He has been active in the research and conservation of Asian tortoises and freshwater turtles since 1990. He presented a paper on Turtle Conservation in Myanmar at the 1993 Conservation, Restoration, and Management of Tortoises and Turtles international conference in Purchase, New York. He has conducted ecological research on elongated tortoises and other turtles in western Thailand, turtle status surveys in Thailand, Myanmar, and Malaysia, and turtle trade surveys and analysis through much of Asia. In 1998 he co-authored a simple field guide to the reptiles of Thailand, Peninsular Malaysia and Singapore. From 1999 to 2002 he worked at TRAFFIC Southeast Asia in Malaysia, analyzing trends in turtle trade and farming, assisting the inclusion of Asian turtle species in the CITES Appendices, and editing publications such as Asian Turtle Trade and the proceedings of the Kunming CITES turtle trade workshop.
     In addition to his current work with CABS, Dr. van Dijk also serves as deputy chair and program officer of the IUCN/SSC Tortoise & Freshwater Turtle Specialist Group.

Hudson River Snapping Turtle
Hudson River Snapper—“Big Poppa”
Christopher Rowe
Associate Professor, Chesapeake Biological Laboratory,
University of Maryland Center for Environmental Science

“Reproductive Ramifications of PCBs
in Hudson River Snapping Turtles”

     This project examines relationships between PCB accumulation by snapping turtles (Chelydra serpentina) in the Hudson River and biological responses related to performance and reproductive fitness. The primary research question that we are addressing is “Do natural systems contaminated by high concentrations of PCBs present biological risks to wild populations via disruptions of normal reproductive processes?” We are employing a multifaceted approach that includes molecular, cellular, physiological, developmental, and autecological assessments of snapping turtles inhabiting PCB contaminated and relatively uncontaminated portions of the Hudson River. Our overall goal is to determine whether there are potential fitness-related effects of PCBs on endemic reptile populations in the Hudson River.

Christopher Rowe
Christopher Rowe
Specific Topics of Study:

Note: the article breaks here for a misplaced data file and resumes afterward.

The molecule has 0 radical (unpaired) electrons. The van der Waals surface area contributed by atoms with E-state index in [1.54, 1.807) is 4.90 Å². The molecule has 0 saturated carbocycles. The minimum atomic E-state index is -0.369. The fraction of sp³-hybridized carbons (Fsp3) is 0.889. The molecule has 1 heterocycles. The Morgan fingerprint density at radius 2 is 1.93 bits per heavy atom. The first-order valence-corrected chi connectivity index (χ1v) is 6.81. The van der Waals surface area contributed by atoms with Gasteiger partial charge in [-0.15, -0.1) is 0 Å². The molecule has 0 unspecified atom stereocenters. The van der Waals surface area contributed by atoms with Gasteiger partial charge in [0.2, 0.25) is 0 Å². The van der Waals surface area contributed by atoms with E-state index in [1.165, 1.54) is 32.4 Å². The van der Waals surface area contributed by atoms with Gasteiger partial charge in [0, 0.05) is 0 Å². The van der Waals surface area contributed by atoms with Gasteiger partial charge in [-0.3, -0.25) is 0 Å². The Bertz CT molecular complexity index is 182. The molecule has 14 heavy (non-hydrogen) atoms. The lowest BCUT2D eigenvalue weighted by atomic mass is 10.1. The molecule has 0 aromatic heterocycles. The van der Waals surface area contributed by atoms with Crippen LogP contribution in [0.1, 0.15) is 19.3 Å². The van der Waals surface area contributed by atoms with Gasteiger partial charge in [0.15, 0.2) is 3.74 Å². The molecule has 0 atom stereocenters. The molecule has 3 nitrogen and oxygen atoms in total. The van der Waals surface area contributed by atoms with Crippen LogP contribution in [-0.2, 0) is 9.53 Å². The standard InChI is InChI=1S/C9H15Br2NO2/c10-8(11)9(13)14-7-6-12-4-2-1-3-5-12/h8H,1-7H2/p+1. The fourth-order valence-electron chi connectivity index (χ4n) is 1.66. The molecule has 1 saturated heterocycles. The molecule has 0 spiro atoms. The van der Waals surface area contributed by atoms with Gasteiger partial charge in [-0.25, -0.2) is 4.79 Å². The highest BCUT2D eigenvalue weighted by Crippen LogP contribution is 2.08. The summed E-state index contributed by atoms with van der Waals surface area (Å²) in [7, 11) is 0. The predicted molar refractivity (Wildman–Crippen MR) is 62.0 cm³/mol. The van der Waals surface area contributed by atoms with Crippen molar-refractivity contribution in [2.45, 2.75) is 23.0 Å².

1. Bioaccumulation and maternal transfer to offspring of PCBs in a natural system;
  2. Sexual morphology and circulating hormone concentrations in adult turtles inhabiting the system;
  3. Thyroid dynamics in hatchlings receiving maternally-derived PCBs;
  4. Morphology and behavior of hatchlings;
  5. Long-term bioenergetic and growth responses of hatchlings;
  6. Cellular and subcellular effects of PCBs in hatchlings.
     Christopher Rowe has been conducting research on the physiological ecology and toxicology of reptiles and amphibians for 15 years. He conducted his graduate studies at The Pennsylvania State University with Dr. William Dunson, and his post-doctoral work at the University of Georgia's Savannah River Ecology Laboratory with Dr. Justin Congdon. His recent and ongoing studies with turtles include the effects of persistent organic compounds (PCBs, BDEs) on developmental, bioenergetic, and behavioral traits of snapping turtles and painted turtles. He also has recently initiated a study in which snapping turtles and diamondback terrapins are being used as models to examine the effects of near-shore oil spills on sea turtle nests.

Newly completed tortoise pen at the
Chelonian Research Institute
Peter C. H. Pritchard
Chelonian Research Institute, Oviedo, Florida

“A Tour of the Chelonian Research Institute”

     The well-known author of the Encyclopedia of Turtles and many other books on turtles is one of the world’s foremost experts on turtles and tortoises. Since its establishment by Peter Pritchard in the 1998, the Chelonian Research Institute in Oviedo, Florida, has grown to become the world’s most complete collection of turtle specimens. Recently augmented by a contribution of 2,000 additional specimens from the state of Vera Cruz, Mexico, it now houses 11,500 catalogued items, representing every turtle genus and 95 percent of the world’s known turtle species. Noteworthy is the fact that that turtles weren’t killed to become part of the collection, but were salvaged from deceased turtles in the wild or from the collections of turtle hobbyists.
     Not all the Institute’s turtles are preserved specimens. Young hatchlings swimming in aquariums are on display in the foyer, and large tortoises enjoy a newly completed pen on the Institute grounds. Peter’s actual home across the street houses Galápagos tortoises and several alligator snapping turtles, along with myriad other species. Peter will present a tour of the Institute, giving a true sense of the extent of the world’s largest turtle specimen collection.

A very old, nearly blind Duncan Island tortoise challenges Peter Pritchard (Galápagos Islands)
     Peter has spoken numerous times at NYTTS Annual Seminars since 1987, covering such diverse turtle topics as “Turtles and Tortoises of Australia,” “Tortoises of Aldabra,” “In Search of Chitra indica,” “The Giant Tortoises of the Galápagos,” “Sea Turtle Conservation in Guyana,” “On the Trail of Rafetus swinhoei, the World’s Rarest and Largest Freshwater Turtle,” “The Turtle Crisis in Southeast Asia,” and “The Pinta Island Tortoise, In Search of a Mate for Lonesome George.”
     Through his scientific and popular writing, his films, and his speaking engagements, Peter has made turtles popular in the public mind, greatly increasing support for their conservation. In 2000, Time Magazine declared him a “Hero of the Planet.”